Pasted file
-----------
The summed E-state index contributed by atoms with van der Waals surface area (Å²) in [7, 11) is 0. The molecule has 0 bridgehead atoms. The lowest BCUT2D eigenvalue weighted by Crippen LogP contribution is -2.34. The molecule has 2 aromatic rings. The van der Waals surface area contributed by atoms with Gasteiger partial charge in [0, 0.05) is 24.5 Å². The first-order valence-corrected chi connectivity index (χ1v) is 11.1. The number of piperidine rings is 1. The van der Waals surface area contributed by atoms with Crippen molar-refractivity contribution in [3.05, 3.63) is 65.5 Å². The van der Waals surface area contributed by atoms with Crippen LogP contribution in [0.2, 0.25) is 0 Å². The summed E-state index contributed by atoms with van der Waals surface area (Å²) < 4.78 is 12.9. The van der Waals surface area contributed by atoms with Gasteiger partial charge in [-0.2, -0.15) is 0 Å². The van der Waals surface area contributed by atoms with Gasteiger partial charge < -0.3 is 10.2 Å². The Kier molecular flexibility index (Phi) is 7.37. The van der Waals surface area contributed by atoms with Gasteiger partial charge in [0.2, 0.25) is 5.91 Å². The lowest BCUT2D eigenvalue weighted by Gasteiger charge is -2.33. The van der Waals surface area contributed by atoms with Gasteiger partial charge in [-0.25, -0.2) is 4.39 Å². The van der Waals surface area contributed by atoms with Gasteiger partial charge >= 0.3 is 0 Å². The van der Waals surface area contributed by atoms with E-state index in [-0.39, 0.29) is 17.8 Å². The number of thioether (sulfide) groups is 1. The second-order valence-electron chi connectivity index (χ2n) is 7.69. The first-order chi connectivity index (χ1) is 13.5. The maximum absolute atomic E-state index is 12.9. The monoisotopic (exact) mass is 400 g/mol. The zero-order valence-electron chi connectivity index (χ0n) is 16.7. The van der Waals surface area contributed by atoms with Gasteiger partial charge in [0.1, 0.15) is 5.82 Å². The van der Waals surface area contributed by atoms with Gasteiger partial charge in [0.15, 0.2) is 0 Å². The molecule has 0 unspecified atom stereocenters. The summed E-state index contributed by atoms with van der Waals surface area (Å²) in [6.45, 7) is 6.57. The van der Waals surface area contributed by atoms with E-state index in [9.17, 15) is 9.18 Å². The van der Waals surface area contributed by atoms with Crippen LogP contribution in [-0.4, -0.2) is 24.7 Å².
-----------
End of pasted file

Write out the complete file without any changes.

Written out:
The summed E-state index contributed by atoms with van der Waals surface area (Å²) in [7, 11) is 0. The molecule has 0 bridgehead atoms. The lowest BCUT2D eigenvalue weighted by Crippen LogP contribution is -2.34. The molecule has 2 aromatic rings. The van der Waals surface area contributed by atoms with Gasteiger partial charge in [0, 0.05) is 24.5 Å². The first-order valence-corrected chi connectivity index (χ1v) is 11.1. The number of piperidine rings is 1. The van der Waals surface area contributed by atoms with Crippen molar-refractivity contribution in [3.05, 3.63) is 65.5 Å². The van der Waals surface area contributed by atoms with Crippen LogP contribution in [0.2, 0.25) is 0 Å². The summed E-state index contributed by atoms with van der Waals surface area (Å²) < 4.78 is 12.9. The van der Waals surface area contributed by atoms with Gasteiger partial charge in [-0.2, -0.15) is 0 Å². The van der Waals surface area contributed by atoms with Gasteiger partial charge < -0.3 is 10.2 Å². The Kier molecular flexibility index (Phi) is 7.37. The van der Waals surface area contributed by atoms with Gasteiger partial charge in [0.2, 0.25) is 5.91 Å². The lowest BCUT2D eigenvalue weighted by Gasteiger charge is -2.33. The van der Waals surface area contributed by atoms with Gasteiger partial charge in [-0.25, -0.2) is 4.39 Å². The van der Waals surface area contributed by atoms with Gasteiger partial charge >= 0.3 is 0 Å². The van der Waals surface area contributed by atoms with E-state index in [-0.39, 0.29) is 17.8 Å². The number of thioether (sulfide) groups is 1. The second-order valence-electron chi connectivity index (χ2n) is 7.69. The first-order chi connectivity index (χ1) is 13.5. The maximum absolute atomic E-state index is 12.9. The monoisotopic (exact) mass is 400 g/mol. The zero-order valence-electron chi connectivity index (χ0n) is 16.7. The van der Waals surface area contributed by atoms with Gasteiger partial charge in [0.1, 0.15) is 5.82 Å². The van der Waals surface area contributed by atoms with Gasteiger partial charge in [0.15, 0.2) is 0 Å². The molecule has 0 unspecified atom stereocenters. The summed E-state index contributed by atoms with van der Waals surface area (Å²) in [6.45, 7) is 6.57. The van der Waals surface area contributed by atoms with E-state index in [9.17, 15) is 9.18 Å². The van der Waals surface area contributed by atoms with Crippen LogP contribution in [-0.4, -0.2) is 24.7 Å².